- Wider than the Sky: Essays and Meditations on the Healing Power of Emily Dickinson
This is a richly varied collection featuring work by scholars, poets, psychologists, writers, actors, a minister, musician, weaver, and others drawn together by their recognition—often achieved during illness, injury or loss—that Emily Dickinson’s poetry has a compelling power to heal. Many of the contributors combine scholarly and personal perspectives with a brilliance that burnishes hardwon knowledge into wisdom. Wider than the Sky offers the reader the intellectual rigor of fresh scholarship along with an emotional touchstone and a spiritual guide.
The title comes, of course, from a Dickinson poem, “The Brain - is wider than the Sky - ” (Fr598), in which the infinite power of the mind approximates, or perhaps even creates, the power of God. Yet despite the sponges and buckets of its metaphors, this poem concerns itself largely with mind as an abstraction. Cindy MacKenzie and Barbara Dana’s book, however, posits the body and its wounds, physical and mental, as “wider than the sky.” Many of the contributors explore the causal relations between physical and psychic pain, both emotional and spiritual. Given that physical pain often prompts mental suffering, and that afflictions of the spirit can manifest themselves in the body, pain can be all-consuming. For many contributors, however, the healing process opens possibilities that are also “wider than the sky.” “The wound we experience opens up a place where boundaries are dissolved, where the oppositions we normally see as separate become intermingled,” writes Dickinson scholar Cindy MacKenzie in her essay “It ceased to hurt me: Emily Dickinson’s Language of Consolation.” “In fact, we [End Page 113] enter a spiritual dimension that, as disorienting and painful as it might be, has the capacity to bring us enlightenment and peace” (57).
Essays by Dickinson scholars Ellen Louise Hart, Cynthia Hogue, Joan Kirkby, Joy Ladin, Polly Longsworth, and Martha Nell Smith excavate the trials of divorce, illness, injury, and grief within a variety of critical frameworks from phenomenological and psychoanalytic to sociopolitical and epistolary. Poet Gregory Orr meditates on Dickinson’s poetry as an act of survival with redemptive value for his own work: “The writing of her poems is how she survived” (13). Orr argues that the act of writing allows poets and readers to “create a symbolic, linguistic model of a volatile subjectivity, be it suffering or joy, not with the aim of abolishing it but of dramatizing it and giving it shape.” This process transforms one from passive victim to “active, ordering agent” (13). It is a transformation that many of the book’s contributors experience as readers and writers, thanks in part to their interactions with Dickinson’s poems.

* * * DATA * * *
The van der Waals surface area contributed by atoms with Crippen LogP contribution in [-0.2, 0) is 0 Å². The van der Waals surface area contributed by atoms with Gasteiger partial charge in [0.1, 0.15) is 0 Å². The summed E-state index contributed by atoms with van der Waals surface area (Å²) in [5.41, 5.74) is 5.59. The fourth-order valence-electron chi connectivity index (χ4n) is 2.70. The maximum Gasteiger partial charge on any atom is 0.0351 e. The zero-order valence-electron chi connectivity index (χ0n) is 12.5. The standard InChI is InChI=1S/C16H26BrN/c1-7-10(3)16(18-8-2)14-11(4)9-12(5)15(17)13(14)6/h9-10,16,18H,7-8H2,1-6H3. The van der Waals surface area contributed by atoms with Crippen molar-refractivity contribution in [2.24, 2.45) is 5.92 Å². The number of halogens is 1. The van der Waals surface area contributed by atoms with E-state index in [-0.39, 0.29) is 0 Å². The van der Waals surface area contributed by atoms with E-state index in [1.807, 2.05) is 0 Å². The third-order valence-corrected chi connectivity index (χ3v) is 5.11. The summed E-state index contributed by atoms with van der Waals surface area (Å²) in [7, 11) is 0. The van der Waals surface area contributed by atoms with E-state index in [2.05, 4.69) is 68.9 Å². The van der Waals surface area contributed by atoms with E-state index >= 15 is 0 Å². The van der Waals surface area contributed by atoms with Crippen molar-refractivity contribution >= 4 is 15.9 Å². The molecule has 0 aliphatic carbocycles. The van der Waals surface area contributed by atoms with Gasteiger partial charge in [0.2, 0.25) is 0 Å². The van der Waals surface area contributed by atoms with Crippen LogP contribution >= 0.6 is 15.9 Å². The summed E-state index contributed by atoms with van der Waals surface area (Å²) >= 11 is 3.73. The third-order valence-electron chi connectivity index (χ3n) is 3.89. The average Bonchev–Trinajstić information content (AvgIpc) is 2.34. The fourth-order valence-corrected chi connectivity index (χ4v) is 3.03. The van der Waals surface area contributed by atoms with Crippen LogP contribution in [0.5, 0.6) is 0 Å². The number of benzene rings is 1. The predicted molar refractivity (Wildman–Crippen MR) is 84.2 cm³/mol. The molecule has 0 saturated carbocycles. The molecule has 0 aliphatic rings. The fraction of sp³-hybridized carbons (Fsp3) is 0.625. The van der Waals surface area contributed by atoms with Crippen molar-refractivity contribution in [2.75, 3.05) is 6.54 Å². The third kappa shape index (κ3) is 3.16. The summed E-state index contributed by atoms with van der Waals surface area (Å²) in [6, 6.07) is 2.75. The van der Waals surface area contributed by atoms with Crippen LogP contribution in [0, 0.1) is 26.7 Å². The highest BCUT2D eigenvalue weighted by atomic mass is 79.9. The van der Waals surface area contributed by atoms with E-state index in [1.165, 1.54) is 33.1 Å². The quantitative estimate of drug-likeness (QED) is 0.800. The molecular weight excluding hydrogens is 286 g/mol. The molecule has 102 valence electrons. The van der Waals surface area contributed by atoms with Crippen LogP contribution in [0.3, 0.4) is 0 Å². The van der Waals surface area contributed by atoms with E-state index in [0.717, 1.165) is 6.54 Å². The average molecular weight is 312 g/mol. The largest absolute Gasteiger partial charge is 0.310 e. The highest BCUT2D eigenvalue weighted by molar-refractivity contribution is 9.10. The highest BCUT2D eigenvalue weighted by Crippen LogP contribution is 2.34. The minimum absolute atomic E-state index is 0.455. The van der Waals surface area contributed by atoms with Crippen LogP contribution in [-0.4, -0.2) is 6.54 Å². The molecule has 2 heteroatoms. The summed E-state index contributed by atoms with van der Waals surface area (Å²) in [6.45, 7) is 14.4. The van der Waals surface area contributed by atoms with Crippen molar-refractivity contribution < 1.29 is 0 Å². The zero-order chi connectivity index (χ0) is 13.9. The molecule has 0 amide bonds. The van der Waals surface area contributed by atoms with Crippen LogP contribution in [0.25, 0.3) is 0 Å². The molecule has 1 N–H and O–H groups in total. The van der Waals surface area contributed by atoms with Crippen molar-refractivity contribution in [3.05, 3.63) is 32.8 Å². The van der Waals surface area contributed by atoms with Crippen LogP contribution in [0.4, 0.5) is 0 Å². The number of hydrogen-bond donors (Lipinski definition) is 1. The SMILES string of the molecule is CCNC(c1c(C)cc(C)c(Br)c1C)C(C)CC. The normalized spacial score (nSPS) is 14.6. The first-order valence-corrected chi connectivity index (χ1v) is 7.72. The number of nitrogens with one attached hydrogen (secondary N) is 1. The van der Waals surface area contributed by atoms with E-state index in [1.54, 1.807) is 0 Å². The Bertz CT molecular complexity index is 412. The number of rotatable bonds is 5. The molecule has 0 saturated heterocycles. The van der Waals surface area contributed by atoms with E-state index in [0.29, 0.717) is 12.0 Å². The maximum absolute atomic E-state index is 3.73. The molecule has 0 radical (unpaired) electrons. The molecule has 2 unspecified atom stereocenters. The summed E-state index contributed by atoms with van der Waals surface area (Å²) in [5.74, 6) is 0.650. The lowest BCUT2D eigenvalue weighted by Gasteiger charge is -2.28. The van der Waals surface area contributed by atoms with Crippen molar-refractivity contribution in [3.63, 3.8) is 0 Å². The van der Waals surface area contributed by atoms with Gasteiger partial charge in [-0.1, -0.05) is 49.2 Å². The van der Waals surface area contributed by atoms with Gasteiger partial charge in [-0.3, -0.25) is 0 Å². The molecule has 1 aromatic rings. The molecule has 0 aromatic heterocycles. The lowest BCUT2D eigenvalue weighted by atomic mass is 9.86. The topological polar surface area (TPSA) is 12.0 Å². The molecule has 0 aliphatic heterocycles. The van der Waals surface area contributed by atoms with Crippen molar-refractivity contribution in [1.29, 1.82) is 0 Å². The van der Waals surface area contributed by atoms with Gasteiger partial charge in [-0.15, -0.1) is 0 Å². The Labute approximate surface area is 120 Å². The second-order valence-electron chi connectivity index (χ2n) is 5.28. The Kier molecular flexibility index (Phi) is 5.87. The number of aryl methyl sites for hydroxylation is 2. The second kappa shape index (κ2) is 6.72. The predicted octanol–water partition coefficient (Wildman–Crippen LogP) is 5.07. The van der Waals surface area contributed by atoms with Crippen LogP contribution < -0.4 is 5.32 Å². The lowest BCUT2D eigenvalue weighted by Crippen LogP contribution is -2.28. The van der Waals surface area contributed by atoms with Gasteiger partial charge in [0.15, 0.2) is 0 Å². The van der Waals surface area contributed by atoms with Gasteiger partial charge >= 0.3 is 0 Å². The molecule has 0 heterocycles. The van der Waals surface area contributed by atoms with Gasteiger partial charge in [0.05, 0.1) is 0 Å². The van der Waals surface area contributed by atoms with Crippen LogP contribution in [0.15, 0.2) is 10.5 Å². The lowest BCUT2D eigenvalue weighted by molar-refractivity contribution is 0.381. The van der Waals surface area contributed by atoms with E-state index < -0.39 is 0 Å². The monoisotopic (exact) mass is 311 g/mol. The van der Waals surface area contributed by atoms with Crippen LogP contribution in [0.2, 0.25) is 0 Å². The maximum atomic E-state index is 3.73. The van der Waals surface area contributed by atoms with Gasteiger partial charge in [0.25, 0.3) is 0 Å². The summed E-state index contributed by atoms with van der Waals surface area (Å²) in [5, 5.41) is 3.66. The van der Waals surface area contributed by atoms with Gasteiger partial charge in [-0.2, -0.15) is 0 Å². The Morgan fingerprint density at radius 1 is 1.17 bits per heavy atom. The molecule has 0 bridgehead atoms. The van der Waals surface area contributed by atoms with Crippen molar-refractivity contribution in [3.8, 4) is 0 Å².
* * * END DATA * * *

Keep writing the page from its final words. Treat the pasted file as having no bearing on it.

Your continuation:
Co-editor Barbara Dana, an author and actor, joins writers from outside academe, including Mell McDonnell, who writes of reciting “‘Hope’ is the thing with feathers - ” (Fr314) during the descent of United Airlines Flight 232. Authorlecturer Marion Woodman overcame a childhood depression with Dickinson’s help; weaver Susan Hess breaks through a lifelong silence in a display of tapestries that interpret Dickinson’s poems; freelance writer Linda Richard voices grief over the loss of her son through a poem inspired by Dickinson; minister Bruce Bode presents a sermon based on a Dickinson poem; and pianist Ellen Bacon, widow of composer Ernst Bacon, writes of his work inspired by Dickinson. The book also includes brief testimonials from scholar Roland Hagenbüchle, author Joyce Carol Oates, illustrator Maurice Sendak, actors Julie Harris and Ann Jackson, poet Richard Wilbur, and others.
The meditations on the consoling and inspiring effects of Dickinson’s poetry on diverse readers are unfailingly poignant. But Wider than the Sky extends its reach beyond the suffering of the singular body to that of the body politic, inscribing a connection between them. As Cynthia Hogue argues, “the ill body takes us out of ourselves, points us to larger ills than those of any individual” (111). Ellen Louise Hart’s essay, “May the Circle Be...